Every week, our own Luis Miguel Echegaray offers his latest thoughts from the world of football. You have the analysis; now comes LME's commentary.
Welcome to The Tap-In.
Mo' Money, Top Four Problems?
When the late Christopher Wallace -- aka The Notorious B.I.G. -- released "Mo Money Mo Problems" alongside then-called Sean "Puff Daddy" Combs and Mase in 1997, the message of the incredibly popular song was clear: with spectacular opulence and success, the issues of greed, financial and social jealousy ("Know you'd rather see me die than to see me fly") will inevitably surface.
The song's beat, thanks to a sample from Diana Ross' "I'm Coming Out" and a refrain from R&B singer Kelly Price (she's the one who sings "I don't know what they want from me") was the perfect oxymoron to the actual message of struggle against fame. Biggie himself illustrates it, imagining himself on the cover of Fortune magazine whilst telling the listener of his tumultuous upbringing. Above anything else, it's a masterpiece of a dancehall/rap anthem of the 1990s and if you were a gelled-haired, overconfident, undoubtedly annoying teenager -- much like the author of this column -- it was a song you had to dance to ... wherever you were.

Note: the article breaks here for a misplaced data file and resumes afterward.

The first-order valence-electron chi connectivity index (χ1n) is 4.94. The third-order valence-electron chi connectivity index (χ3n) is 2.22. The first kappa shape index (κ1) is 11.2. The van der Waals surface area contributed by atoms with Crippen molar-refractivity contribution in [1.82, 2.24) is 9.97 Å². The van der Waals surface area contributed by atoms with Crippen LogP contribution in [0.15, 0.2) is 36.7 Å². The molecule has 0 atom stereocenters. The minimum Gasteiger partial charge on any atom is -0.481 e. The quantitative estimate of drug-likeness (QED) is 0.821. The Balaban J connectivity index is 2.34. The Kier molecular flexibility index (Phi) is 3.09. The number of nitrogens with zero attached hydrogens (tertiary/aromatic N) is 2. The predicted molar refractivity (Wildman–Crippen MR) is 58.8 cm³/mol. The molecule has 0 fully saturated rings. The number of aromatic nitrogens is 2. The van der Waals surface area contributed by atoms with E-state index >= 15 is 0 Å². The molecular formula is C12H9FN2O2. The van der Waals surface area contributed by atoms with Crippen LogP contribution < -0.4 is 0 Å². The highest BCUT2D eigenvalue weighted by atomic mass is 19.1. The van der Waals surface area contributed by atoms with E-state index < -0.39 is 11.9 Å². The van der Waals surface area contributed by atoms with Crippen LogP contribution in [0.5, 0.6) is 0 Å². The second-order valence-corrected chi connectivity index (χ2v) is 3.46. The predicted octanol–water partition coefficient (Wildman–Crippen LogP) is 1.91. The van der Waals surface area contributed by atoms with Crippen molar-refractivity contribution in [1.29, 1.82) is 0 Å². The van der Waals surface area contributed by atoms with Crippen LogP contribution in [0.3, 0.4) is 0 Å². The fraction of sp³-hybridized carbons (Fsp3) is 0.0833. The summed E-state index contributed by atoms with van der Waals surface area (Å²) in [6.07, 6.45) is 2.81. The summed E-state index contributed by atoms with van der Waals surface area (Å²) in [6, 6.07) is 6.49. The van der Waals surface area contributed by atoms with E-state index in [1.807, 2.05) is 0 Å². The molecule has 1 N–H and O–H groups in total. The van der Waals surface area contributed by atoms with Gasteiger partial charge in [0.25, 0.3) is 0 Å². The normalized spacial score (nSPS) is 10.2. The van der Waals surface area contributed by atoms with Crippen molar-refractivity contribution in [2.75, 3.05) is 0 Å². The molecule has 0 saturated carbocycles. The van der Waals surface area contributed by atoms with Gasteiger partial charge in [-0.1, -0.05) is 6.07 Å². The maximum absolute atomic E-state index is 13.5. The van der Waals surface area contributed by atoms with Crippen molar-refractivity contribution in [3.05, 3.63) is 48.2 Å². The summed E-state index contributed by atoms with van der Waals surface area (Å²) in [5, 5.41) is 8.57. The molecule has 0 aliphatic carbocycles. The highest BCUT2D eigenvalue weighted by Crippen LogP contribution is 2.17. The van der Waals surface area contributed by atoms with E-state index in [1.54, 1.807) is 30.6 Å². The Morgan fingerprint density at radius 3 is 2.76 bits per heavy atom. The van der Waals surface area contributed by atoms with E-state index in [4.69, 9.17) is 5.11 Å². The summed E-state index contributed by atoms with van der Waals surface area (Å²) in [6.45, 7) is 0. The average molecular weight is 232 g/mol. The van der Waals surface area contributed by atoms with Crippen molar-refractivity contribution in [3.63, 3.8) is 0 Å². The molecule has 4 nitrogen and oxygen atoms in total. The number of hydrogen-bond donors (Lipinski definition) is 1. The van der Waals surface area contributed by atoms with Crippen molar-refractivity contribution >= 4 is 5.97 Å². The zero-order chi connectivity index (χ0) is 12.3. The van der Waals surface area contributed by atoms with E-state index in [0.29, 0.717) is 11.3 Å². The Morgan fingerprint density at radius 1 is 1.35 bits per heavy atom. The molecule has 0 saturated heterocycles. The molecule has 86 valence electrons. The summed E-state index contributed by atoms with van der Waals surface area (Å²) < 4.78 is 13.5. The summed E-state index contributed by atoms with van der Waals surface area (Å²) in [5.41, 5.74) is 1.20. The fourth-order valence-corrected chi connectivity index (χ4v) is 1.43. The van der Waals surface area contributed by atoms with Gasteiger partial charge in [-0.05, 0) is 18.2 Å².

You may be asking "OK, it's a great song, but where are you going with this, LME?" I'll get there, I promise.
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In many ways, this record can serve as a great soundtrack to the frantic story that is the Premier League's top-four race. Money has now been spent and some key players, on positive and negative terms -- I see you, Joao Cancelo -- have come and gone. Some couldn't even do that thanks to society's favorite Achilles' heel: a computer glitch. Fax machines everywhere are rejoicing.